US Crude Oil Prices Suffer Due To Inventory Surplus

Take a look at how the crude oil price movements are in the US at the moment that reflects a slowing down of demand across the globe.

Those who look forward to trading in crude oil are treading the market hesitantly these days. In WTI crude oil there was a fall, which was 61% that was lower compared to the levels reached on February 11th. This was a fall that was mind numbing to most traders. The last few quarters there have been discussions as to why crude oil prices are likely to stagnate. The oil prices have risen over the last month though. The fate has been different for different crude oil indexes. The main test is the performance against the 200 day moving average. If the lower levels of February are retested, the wild market will look simple in comparison. You can Check This Article Stock Market Rally To Get Affected By A Slowing Economy, here.

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Crude oil price movements

The crude oil prices are also dependent on the dollar strength and in which direction it will move. The crude oil prices are inversely correlated to the movements of the dollar. The move is higher in crude oil but aligned to the fall of the US dollar since the month of October. This week, however, sees a renewed focus on strengthening of the US dollar. Several rate hikes are being discussed that will take place in 2016. If that is the case, crude oil will not see much gain.

As per last Wednesday levels, the 200 day moving average has been sitting below the rate of $42 per barrel. It is assumed that 200 DMA will hold strong. Hence, the downturn in oil prices is expected to continue. The earnings of the oil producing companies have come down in comparison to the levels reached in recent years. For that reason, many companies have decommissioned two thirds of the rigs owned. They have also cut down on the investments made in production and exploration initiatives. Smaller ventures have gone corrupt as well, leading to 250,000 workers in the oil industry losing their jobs.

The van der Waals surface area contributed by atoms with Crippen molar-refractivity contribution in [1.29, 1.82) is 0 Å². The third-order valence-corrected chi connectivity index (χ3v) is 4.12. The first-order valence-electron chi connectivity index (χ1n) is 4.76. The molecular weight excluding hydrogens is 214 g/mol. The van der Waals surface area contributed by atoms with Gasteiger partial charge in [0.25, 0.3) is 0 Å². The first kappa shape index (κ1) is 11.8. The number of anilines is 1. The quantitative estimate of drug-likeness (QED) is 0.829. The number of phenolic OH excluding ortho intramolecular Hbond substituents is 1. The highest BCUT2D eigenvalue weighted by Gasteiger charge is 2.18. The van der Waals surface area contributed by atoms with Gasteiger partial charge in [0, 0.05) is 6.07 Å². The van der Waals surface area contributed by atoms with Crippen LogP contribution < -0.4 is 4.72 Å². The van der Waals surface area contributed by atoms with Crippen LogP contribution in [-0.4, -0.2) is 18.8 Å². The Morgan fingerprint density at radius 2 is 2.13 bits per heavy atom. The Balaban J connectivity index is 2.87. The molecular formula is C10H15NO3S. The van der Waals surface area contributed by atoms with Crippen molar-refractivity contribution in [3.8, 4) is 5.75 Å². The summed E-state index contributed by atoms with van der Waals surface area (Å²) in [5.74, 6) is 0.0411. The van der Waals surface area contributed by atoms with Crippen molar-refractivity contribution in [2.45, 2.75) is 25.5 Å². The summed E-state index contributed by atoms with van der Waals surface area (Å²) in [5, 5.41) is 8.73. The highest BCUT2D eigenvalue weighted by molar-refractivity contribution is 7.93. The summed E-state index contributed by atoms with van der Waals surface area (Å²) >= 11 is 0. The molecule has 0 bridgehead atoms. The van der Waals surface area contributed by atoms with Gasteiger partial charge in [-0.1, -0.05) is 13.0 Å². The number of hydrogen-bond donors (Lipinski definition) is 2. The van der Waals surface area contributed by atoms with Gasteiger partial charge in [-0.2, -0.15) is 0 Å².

Industry trends

All this is happening due to fall in the price of oil, which is around seventy percent from the 2014 levels. Even though prices have recovered, but barrel prices continue to sink as a glut has come into this industry. It is also due to Iran having become a player in the oil market. The country was allowed to start selling oil in the international market in return for restricting its work on nuclear power development. If you ask people of the industry, they are not optimistic about prices coming back to levels like 90 or 100 dollars a barrel that used to be in the last decade.

If you look at the international benchmark for crude oil, Brent crude, it has been trading at the price of $41 per barrel as of Friday. The question that follows is why this has been happening. One of the chief importers of crude oil is US. As their domestic production has doubled over the last couple of years, they have pushed out oil imports. Hence, the same exporters are trying to find ground in Asian markets. Hence, oil prices are going down. Exports and oil production from countries like Iraq and Canada has also been rising.


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